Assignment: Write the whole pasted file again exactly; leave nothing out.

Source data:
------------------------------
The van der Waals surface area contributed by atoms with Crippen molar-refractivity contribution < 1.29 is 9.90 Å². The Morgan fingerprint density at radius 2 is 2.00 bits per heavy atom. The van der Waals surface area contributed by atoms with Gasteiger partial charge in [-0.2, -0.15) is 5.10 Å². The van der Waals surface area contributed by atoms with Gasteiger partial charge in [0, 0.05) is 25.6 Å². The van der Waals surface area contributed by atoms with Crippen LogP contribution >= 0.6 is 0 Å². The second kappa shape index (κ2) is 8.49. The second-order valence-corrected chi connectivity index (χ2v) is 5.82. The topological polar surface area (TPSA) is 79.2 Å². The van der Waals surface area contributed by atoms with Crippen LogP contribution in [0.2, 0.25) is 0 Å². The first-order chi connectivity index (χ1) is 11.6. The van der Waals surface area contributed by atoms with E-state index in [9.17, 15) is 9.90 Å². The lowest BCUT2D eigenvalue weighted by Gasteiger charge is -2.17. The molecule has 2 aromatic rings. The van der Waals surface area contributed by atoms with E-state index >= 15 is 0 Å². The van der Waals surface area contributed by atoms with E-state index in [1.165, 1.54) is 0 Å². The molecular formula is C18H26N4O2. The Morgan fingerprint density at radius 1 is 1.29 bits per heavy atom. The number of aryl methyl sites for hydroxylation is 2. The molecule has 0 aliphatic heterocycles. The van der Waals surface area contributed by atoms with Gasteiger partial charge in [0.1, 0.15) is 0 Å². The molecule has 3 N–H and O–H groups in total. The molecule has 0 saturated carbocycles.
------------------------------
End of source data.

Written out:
The van der Waals surface area contributed by atoms with Crippen molar-refractivity contribution < 1.29 is 9.90 Å². The Morgan fingerprint density at radius 2 is 2.00 bits per heavy atom. The van der Waals surface area contributed by atoms with Gasteiger partial charge in [-0.2, -0.15) is 5.10 Å². The van der Waals surface area contributed by atoms with Gasteiger partial charge in [0, 0.05) is 25.6 Å². The van der Waals surface area contributed by atoms with Crippen LogP contribution >= 0.6 is 0 Å². The second kappa shape index (κ2) is 8.49. The second-order valence-corrected chi connectivity index (χ2v) is 5.82. The topological polar surface area (TPSA) is 79.2 Å². The van der Waals surface area contributed by atoms with Crippen LogP contribution in [0.2, 0.25) is 0 Å². The first-order chi connectivity index (χ1) is 11.6. The van der Waals surface area contributed by atoms with E-state index in [9.17, 15) is 9.90 Å². The lowest BCUT2D eigenvalue weighted by Gasteiger charge is -2.17. The molecule has 2 aromatic rings. The van der Waals surface area contributed by atoms with E-state index >= 15 is 0 Å². The van der Waals surface area contributed by atoms with E-state index in [1.165, 1.54) is 0 Å². The molecular formula is C18H26N4O2. The Morgan fingerprint density at radius 1 is 1.29 bits per heavy atom. The number of aryl methyl sites for hydroxylation is 2. The molecule has 0 aliphatic heterocycles. The van der Waals surface area contributed by atoms with Gasteiger partial charge in [0.1, 0.15) is 0 Å². The molecule has 3 N–H and O–H groups in total. The molecule has 0 saturated carbocycles.